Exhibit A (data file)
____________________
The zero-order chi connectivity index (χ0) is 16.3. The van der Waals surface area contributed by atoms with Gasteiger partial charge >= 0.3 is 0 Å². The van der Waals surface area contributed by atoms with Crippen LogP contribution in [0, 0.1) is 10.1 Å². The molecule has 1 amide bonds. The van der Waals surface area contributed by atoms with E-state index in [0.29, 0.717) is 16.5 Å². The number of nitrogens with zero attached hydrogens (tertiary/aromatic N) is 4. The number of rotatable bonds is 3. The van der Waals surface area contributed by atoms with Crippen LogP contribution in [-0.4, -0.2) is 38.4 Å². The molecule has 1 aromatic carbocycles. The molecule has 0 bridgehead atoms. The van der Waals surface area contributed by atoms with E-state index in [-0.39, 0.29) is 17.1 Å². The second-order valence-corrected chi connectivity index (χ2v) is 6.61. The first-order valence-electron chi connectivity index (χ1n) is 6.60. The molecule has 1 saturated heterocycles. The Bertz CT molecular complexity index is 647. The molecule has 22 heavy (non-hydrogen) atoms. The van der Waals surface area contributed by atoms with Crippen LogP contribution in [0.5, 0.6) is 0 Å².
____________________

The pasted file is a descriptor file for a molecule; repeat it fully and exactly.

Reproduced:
The zero-order chi connectivity index (χ0) is 16.3. The van der Waals surface area contributed by atoms with Gasteiger partial charge >= 0.3 is 0 Å². The van der Waals surface area contributed by atoms with Crippen LogP contribution in [0, 0.1) is 10.1 Å². The molecule has 1 amide bonds. The van der Waals surface area contributed by atoms with E-state index in [0.29, 0.717) is 16.5 Å². The number of nitrogens with zero attached hydrogens (tertiary/aromatic N) is 4. The number of rotatable bonds is 3. The van der Waals surface area contributed by atoms with Crippen LogP contribution in [-0.4, -0.2) is 38.4 Å². The molecule has 1 aromatic carbocycles. The molecule has 0 bridgehead atoms. The van der Waals surface area contributed by atoms with E-state index in [-0.39, 0.29) is 17.1 Å². The second-order valence-corrected chi connectivity index (χ2v) is 6.61. The first-order valence-electron chi connectivity index (χ1n) is 6.60. The molecule has 1 saturated heterocycles. The Bertz CT molecular complexity index is 647. The molecule has 22 heavy (non-hydrogen) atoms. The van der Waals surface area contributed by atoms with Crippen LogP contribution in [0.5, 0.6) is 0 Å².